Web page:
Summit Pacific – Delivering Preventative Medicine as an Accountable Care Organization


summit pacific
Tammy Davis is the Director of the new Accountable Care Organization at Summit Pacific Medical Center in Elma and also a Nurse Practitioner.

For many people, doctors and caregivers are there for when something goes wrong. Preventative medicine takes time, money, forethought, and a change in lifestyle. For many patients, the hurdles seem far too high to overcome and they struggle to know where to begin. The face of medical care, however, is changing. At the forefront of changes being made to healthcare on a national scale is the Accountable Care Organization (ACO), a value based contract that has the ability to measure and deliver high quality care at a manageable cost.

In its infant stages of development, the goal of this program is first being applied to Medicare beneficiaries. Summit Pacific Medical Center, thanks primarily to the efforts of Tammy Davis and Ashley Galvin, is one of the first hospitals on the West Coast to take part in this evolving program. “The goal of value-based changes to medicine is population health done through prevention of disease,” describes Davis. “For instance, if we can stop someone from smoking at 25 years old, essentially we are reducing the likelihood that they will develop lung cancer in the future. The ACO program at Summit Pacific Medical Center will promote screenings, immunizations, and focus care on the sickest patients within our Medicare beneficiaries.”

The program’s intent is to simultaneously reduce costs to patients and Medicare and reduce preventable disease and injuries, while rewarding hospitals and medical centers for healthier patients. It’s a reversal of operations, if you will, as traditionally medical centers have earned their keep through treating sick patients. The shared savings is a revolutionary concept in the form of a transition model that is bound to evolve and grow over the upcoming years.

“We began the program in January, so we don’t have any outcomes yet. But so far patients have been very pleased with the way we’ve done things,” reports Davis. The program in these beginning phases is expensive, with many, many hoops to jump through and rules to abide by. Davis explains however that it is, “the cost of tuition for healthcare reform.” Much of this reform begins by improving health literacy in patients by asking questions such as, “How well did you understand your medical visit? Do you understand your prescription? Do you know about home care?” This is where Ashley Galvin fits into the big picture.

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Ashley Galvin holds up a newsletter with her photo on the front. The new program has created a buzz amongst care providers and Galvin will be at the forefront of change.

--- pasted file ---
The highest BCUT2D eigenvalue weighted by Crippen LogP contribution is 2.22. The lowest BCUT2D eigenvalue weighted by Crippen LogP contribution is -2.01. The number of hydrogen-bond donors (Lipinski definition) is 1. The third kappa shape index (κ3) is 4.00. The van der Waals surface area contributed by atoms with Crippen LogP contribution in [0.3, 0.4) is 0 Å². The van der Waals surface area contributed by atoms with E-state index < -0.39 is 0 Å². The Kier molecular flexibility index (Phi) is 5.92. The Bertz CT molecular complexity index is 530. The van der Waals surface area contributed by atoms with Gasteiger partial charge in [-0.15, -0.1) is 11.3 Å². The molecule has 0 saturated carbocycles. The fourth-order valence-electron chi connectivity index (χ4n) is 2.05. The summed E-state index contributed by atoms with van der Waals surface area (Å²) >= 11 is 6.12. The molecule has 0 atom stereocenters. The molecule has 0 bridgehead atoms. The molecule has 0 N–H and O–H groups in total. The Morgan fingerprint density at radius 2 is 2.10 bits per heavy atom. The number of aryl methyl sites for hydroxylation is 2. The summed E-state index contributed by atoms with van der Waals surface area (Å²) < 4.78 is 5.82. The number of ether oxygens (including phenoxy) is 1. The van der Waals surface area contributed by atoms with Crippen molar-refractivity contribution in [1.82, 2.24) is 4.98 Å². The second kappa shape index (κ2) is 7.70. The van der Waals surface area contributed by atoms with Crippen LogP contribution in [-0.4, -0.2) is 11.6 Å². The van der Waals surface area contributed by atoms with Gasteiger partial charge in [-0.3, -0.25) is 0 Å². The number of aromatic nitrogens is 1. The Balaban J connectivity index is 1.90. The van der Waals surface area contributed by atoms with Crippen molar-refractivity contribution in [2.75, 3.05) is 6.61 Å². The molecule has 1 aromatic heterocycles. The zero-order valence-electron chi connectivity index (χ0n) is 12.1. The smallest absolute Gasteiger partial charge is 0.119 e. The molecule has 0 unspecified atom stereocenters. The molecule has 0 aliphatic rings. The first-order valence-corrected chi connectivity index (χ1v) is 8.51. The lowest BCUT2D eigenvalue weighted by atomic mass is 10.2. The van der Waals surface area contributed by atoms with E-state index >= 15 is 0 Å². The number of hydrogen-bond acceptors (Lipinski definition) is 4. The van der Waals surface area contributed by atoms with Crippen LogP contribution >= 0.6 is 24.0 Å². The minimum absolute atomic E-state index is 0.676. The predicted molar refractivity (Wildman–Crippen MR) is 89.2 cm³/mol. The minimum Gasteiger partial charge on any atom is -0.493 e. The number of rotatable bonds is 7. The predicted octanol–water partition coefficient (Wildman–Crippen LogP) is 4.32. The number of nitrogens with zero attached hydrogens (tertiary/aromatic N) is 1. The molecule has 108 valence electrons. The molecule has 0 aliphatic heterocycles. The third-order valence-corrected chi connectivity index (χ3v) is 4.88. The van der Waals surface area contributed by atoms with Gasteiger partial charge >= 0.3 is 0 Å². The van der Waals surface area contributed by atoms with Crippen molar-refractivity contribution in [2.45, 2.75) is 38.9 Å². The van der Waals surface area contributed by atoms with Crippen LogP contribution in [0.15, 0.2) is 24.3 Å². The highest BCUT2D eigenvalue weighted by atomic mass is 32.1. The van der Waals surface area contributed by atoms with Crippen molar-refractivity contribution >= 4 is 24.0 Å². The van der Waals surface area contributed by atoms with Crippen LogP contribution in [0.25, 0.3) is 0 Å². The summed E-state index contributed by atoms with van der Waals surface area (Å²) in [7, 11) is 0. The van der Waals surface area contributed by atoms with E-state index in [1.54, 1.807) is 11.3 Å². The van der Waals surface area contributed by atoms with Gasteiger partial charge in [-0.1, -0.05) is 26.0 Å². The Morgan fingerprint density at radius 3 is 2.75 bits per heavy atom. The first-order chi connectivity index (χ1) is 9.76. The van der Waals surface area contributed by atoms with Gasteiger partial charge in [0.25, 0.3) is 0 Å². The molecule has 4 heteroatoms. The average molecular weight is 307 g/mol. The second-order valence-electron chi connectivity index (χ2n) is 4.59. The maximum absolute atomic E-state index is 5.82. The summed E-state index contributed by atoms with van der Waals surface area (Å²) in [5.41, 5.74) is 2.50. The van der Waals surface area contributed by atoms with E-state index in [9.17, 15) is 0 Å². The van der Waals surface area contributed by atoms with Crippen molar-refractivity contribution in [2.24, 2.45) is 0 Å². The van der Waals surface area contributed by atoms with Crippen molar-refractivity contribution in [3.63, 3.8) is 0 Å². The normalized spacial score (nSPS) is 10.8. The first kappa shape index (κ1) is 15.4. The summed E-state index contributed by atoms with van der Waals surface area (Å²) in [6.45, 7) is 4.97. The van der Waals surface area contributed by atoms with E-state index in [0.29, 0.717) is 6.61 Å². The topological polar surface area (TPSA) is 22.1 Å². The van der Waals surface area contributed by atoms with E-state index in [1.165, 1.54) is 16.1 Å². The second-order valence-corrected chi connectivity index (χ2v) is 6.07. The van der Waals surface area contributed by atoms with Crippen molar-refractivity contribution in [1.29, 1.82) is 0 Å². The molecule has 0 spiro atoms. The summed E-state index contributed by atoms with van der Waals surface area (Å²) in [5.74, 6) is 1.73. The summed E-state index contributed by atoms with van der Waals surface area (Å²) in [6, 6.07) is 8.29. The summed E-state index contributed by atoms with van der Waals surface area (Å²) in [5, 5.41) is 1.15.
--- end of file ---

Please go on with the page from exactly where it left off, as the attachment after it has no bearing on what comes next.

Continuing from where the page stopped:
Galvin’s task as a Registered Nurse is to implement and run the Care Coordination Program. When a patient schedules a doctor visit, very often they will have less than fifteen minutes of face time. This limited time due to a doctor shortage and crammed schedules very often leaves little opportunity for questions and delving to the root of prevention. Many of the patients with Medicare are 65 years old or older and are discussing serious issues with their doctor.

The Care Coordination Program allows people like Galvin to take the time to delver deeper into discussions about medication and health education to ultimately increase the patient’s understanding of their own health. “My job will be to act as a liaison to make sure everyone gets proper information and act as a social worker of sorts. I’ll be able to directly purchase wheelchairs or walkers if it will help keep someone out of the hospital,” says Galvin. This type of preventative care has been difficult to achieve through traditional insurance methods and Medicare, but could be a key in greatly reducing emergency room visits and Medicare expenses. “I’ll be meeting with patients and talking about everything from home life to medicine. What can we practically change to improve a patient’s health? It’s a holistic view, if you will, of that patient’s care. I will take on the role of a ‘health coach,’” explains Galvin.

Davis, who is the Accountable Care Director at Summit Pacific, is excited for the medical center to be investing in Galvin as a leader in the new program. Galvin seems eager to step into her new role as well. “Working as a nurse, my favorite moments have been helping patients outside the clinic. So often, a patient would come in one week only to return the next for something that was preventable. I couldn’t help but think, ‘if someone had done that one thing for you, you wouldn’t be here.’ The times I was able to check in with a patient and help prevent a return visit made me most excited. Now that’s my job and not only that, I get to be creative in the ways I help patients take preventative care,” smiles Ashley.

The program will not only be improving care for patients, but also tracking the quality of the health care in participating providers, helping them target areas with room to improve and also find more cost effective methods. The three-year contract will be a springboard for learning, ideas, and application to other areas within the hospital. “Things are changing and we want to be ahead of the game,” says Davis, who is also a Nurse Practitioner. “Let’s change the healthcare landscape in a way that will be better for the patient.”

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